I think everyone has a story. Nothing is more fascinating to me than reading those stories, or better yet hearing those stories from their own lips. But (in case you haven't figured it out already) I'm a bit of a weirdo. Inanimate objects have stories too, even if, for the most part, we'll never know them.
For instance, along a river, near the crumbling gate posts of a long gone mansion along the river, there is a rock, a large rock where the old driveway turned to the house. People have hiked that walk many times, paying no attention to that rock, but it has a story. Back in 1852 or thereabouts a 13 year old boy sat there waiting for his father after a hunt, fiddling with a gun and accidently shot himself dead.
Up in our garage, we have a large piece of hand hewn beamwork that came from a house built in 1860. The cool thing about this beam is that it has been repurposed, probably from an old barn. You can see the old holes where the beams were pegged together in their previous life. Now...if you figure that the barn stood for 30 years, you take that history back to 1800. However, these beams are massive things. I'm easily looking at something that grew prior to the Revolutionary War, back before this area was settled, back when it was home to the Seneca Nation, which was part of the Iroquois confederacy. And when I touch this beam, I think of the hands that hewed it. I think of its life as a tree, its leaves rustling as Indian hunted beneath it. The beam has a story, and I shall never know it.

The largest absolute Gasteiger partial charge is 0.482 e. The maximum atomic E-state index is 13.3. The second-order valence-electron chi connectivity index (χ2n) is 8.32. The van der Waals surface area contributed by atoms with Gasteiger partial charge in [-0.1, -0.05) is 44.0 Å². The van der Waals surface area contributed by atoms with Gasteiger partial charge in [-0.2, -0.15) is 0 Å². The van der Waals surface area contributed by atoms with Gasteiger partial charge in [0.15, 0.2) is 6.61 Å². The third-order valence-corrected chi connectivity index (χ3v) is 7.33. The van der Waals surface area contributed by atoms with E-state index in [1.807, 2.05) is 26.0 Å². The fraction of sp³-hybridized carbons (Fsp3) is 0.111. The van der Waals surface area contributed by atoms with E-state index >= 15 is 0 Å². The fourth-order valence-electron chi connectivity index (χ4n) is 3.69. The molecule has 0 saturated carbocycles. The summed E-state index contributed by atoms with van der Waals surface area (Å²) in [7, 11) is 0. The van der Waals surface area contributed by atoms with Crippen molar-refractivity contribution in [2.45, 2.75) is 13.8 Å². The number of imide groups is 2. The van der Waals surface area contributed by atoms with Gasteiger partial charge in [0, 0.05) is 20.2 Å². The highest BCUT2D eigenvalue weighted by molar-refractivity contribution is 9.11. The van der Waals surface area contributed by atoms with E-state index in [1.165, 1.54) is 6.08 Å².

I think that these stories are what make churches hallowed places. They hold the stories of countless weddings, baptisms, and funerals. They are repositories for generations of tears and joys, and (being that weirdo) I feel those stories when I walk into a place. I don't know them specifically, but I know that they reside there.
The same thing with cemeteries. All those stones have a story. Some of the stories are very long, others, all too brief. But when I walk into a cemetery, I am mindful that I am standing the midst of stories that are for the most part, unknown, and those stories consecrate their place, to my way of thinking.
So I walk around this world and I wonder about stories, about the long gone hands of the people who made this or that, or who walked on this ground before me, or the people who lived in the little houses along the river that we now own.
Knowing this little factoid might make you understand why I found this little song so moving.